Hundreds of students and their families from Westfield Public Schools participated in a recent districtwide community service effort in support of homeless shelters, fighting hunger campaigns, senior citizens, rescue animal organizations, and others in need of charitable help.
“The whole point of Community Service Day was to provide hands-on activities that kids could do that provided some benefit to our community. While donation drives at each school are very important, we started this event three years ago [at Franklin School] because we could not find activities that our kids could do beyond buying something and dropping it into a collection bin,” says Josephine Ferrigno-Stack who co-chaired the March 27 event with fellow Franklin parent Alyson Twilley. “Our motto is little hands can make a big difference, so we wanted the kids to get their hands dirty and really feel like they were doing something productive and impactful. The act of physically performing a task really hammers home who the kids are helping. It prompts the discussion of who they are helping and why.”
At the elementary schools, the events were run by parent volunteers and took place outside of school hours. Each school followed the same basic format of different stations with projects that ranged in ability from first to fifth grade.
“Our hope was to spread awareness about local organizations who could use help and to show our children ways they can help, even though they are young,” says Kristen Sonnek-Schmelz, vice president of education for the Washington School Parent-Teacher Organization (PTO) and chair of the school’s Community Service Night.
At Lincoln School and the intermediate and high schools, where schedules for the oldest and youngest students can be harder to coordinate, Ferrigno-Stack says they took “a slightly different approach” with more student-driven projects taking place during a portion of lunch periods.
For example, at Roosevelt Intermediate School as part of an independent study project, eighth graders Margaret Ferris, Sarah Kennedy and Megan Sandstedt utilized the school’s Community Day to organize and direct the assembly of more than 600 snack packs that were discreetly distributed to children who receive food assistance through school programs but may not have enough to eat throughout the weekend.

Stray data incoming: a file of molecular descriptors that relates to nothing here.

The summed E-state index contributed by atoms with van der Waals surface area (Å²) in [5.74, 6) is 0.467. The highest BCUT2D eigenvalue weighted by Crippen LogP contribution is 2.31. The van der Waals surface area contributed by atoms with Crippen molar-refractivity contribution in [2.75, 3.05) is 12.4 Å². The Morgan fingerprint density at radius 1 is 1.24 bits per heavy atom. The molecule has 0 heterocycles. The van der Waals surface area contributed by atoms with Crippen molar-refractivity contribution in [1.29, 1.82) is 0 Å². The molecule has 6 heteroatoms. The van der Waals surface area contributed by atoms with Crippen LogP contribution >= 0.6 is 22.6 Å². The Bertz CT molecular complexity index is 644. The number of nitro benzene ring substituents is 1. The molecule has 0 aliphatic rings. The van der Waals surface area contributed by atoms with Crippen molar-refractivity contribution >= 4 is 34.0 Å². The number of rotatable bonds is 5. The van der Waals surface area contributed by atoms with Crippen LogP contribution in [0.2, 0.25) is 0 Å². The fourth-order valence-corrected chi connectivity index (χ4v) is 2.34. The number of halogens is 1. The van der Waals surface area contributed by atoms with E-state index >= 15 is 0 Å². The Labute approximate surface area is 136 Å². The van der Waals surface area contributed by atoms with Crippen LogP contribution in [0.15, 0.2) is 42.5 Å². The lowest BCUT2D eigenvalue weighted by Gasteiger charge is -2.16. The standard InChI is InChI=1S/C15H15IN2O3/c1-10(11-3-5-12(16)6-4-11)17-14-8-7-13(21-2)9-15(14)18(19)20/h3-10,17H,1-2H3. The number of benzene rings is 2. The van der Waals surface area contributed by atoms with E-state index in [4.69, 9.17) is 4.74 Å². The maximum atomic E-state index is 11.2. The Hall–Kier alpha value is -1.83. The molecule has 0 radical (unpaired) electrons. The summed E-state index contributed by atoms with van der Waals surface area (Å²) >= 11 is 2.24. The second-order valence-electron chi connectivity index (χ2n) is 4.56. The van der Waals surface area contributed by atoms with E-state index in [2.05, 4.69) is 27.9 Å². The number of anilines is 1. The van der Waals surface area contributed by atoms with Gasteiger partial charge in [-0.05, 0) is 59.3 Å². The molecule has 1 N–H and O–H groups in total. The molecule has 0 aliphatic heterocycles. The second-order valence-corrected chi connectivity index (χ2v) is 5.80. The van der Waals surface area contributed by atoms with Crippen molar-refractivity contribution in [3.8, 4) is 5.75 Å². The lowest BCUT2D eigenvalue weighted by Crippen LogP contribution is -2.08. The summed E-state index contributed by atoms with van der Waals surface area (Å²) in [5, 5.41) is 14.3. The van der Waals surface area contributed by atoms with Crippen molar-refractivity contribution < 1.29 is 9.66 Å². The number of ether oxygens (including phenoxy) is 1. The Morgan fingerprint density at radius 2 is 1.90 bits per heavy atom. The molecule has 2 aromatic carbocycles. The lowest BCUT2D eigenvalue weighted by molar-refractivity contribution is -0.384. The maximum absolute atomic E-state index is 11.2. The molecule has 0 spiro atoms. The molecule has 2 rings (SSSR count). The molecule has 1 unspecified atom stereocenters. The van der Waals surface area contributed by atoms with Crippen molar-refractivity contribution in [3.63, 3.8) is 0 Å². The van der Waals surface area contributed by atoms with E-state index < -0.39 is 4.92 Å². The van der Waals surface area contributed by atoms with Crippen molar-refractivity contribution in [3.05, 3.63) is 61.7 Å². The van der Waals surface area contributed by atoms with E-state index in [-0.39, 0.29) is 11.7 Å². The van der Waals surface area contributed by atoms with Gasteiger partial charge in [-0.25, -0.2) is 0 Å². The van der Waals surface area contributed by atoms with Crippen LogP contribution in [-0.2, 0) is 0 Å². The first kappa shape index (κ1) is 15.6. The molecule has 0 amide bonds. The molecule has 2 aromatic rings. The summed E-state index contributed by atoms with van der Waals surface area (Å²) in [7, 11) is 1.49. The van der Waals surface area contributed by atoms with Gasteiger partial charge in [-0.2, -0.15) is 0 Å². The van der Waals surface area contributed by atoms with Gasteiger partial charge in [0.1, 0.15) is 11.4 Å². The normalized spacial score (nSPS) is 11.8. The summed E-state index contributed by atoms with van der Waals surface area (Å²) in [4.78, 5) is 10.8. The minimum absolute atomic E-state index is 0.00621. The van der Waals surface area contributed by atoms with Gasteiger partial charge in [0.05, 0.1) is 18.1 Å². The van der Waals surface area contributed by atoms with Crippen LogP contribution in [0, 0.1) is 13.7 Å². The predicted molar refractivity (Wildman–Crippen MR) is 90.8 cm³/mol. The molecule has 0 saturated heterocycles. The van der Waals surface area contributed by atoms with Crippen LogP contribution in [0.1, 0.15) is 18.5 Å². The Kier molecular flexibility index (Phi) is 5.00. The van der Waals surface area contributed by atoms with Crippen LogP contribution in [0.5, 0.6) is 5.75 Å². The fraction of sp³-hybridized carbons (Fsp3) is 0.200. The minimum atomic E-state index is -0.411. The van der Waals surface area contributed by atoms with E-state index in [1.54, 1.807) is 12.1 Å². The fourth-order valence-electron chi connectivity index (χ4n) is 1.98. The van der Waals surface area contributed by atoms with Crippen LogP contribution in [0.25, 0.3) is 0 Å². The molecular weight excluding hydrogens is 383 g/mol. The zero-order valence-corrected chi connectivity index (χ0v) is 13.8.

“We knew that certain kids got food while at school but did not have enough to eat on weekends,” says Kennedy. The three did research, bounced ideas off of parents and Roosevelt principal Mary Asfendis, and organized bake sales to help raise the money to buy the food items needed to assemble the snack packs. The Roosevelt PTO also donated money and food to the project.
“It’s a true learning experience,” says Ferrigno-Stack about the districtwide community service effort. “One boy at Roosevelt asked me ‘are they selling these snack packs?’ I explained to him the purpose of the packs, that there were kids in New Jersey who needed the pack just to have food on the weekend. And he was a little shocked. It had never occurred to him that kids wouldn’t have food at their houses.”
Ferrigno-Stack, who has three children in the Westfield Public School District (elementary, intermediate and high school), estimates that more than 550 elementary students took part in Community Service Day/Night, with an additional 500+ joining in across the intermediate and high schools and at Lincoln School.
“Community Service Day truly embraced the school district’s mission of partnering with families and community to educate our students to reach their highest potential as productive, well-balanced and responsible citizens,” says Superintendent Dr. Margaret Dolan. “I congratulate and thank all who organized and participated in this amazing event.”